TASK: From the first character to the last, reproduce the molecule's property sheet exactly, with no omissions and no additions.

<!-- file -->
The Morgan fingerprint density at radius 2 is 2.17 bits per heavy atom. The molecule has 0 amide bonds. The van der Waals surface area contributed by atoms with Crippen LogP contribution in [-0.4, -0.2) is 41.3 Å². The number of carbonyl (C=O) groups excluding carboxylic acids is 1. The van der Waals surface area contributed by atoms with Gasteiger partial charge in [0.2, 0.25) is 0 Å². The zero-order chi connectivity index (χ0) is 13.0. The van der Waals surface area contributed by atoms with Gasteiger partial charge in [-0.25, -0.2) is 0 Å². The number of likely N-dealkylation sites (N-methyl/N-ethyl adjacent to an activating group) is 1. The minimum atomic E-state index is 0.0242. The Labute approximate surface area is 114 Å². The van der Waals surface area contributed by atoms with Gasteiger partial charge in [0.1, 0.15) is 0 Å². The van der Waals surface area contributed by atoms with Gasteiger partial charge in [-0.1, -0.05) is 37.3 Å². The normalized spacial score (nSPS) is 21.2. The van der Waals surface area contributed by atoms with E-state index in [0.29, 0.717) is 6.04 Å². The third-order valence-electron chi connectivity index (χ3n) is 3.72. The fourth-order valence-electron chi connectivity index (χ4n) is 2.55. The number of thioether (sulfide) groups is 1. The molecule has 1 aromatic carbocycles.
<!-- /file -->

The Morgan fingerprint density at radius 2 is 2.17 bits per heavy atom. The molecule has 0 amide bonds. The van der Waals surface area contributed by atoms with Crippen LogP contribution in [-0.4, -0.2) is 41.3 Å². The number of carbonyl (C=O) groups excluding carboxylic acids is 1. The van der Waals surface area contributed by atoms with Gasteiger partial charge in [0.2, 0.25) is 0 Å². The zero-order chi connectivity index (χ0) is 13.0. The van der Waals surface area contributed by atoms with Gasteiger partial charge in [-0.25, -0.2) is 0 Å². The number of likely N-dealkylation sites (N-methyl/N-ethyl adjacent to an activating group) is 1. The minimum atomic E-state index is 0.0242. The Labute approximate surface area is 114 Å². The van der Waals surface area contributed by atoms with Gasteiger partial charge in [0.1, 0.15) is 0 Å². The van der Waals surface area contributed by atoms with Gasteiger partial charge in [-0.1, -0.05) is 37.3 Å². The normalized spacial score (nSPS) is 21.2. The van der Waals surface area contributed by atoms with E-state index in [0.29, 0.717) is 6.04 Å². The third-order valence-electron chi connectivity index (χ3n) is 3.72. The fourth-order valence-electron chi connectivity index (χ4n) is 2.55. The number of thioether (sulfide) groups is 1. The molecule has 1 aromatic carbocycles.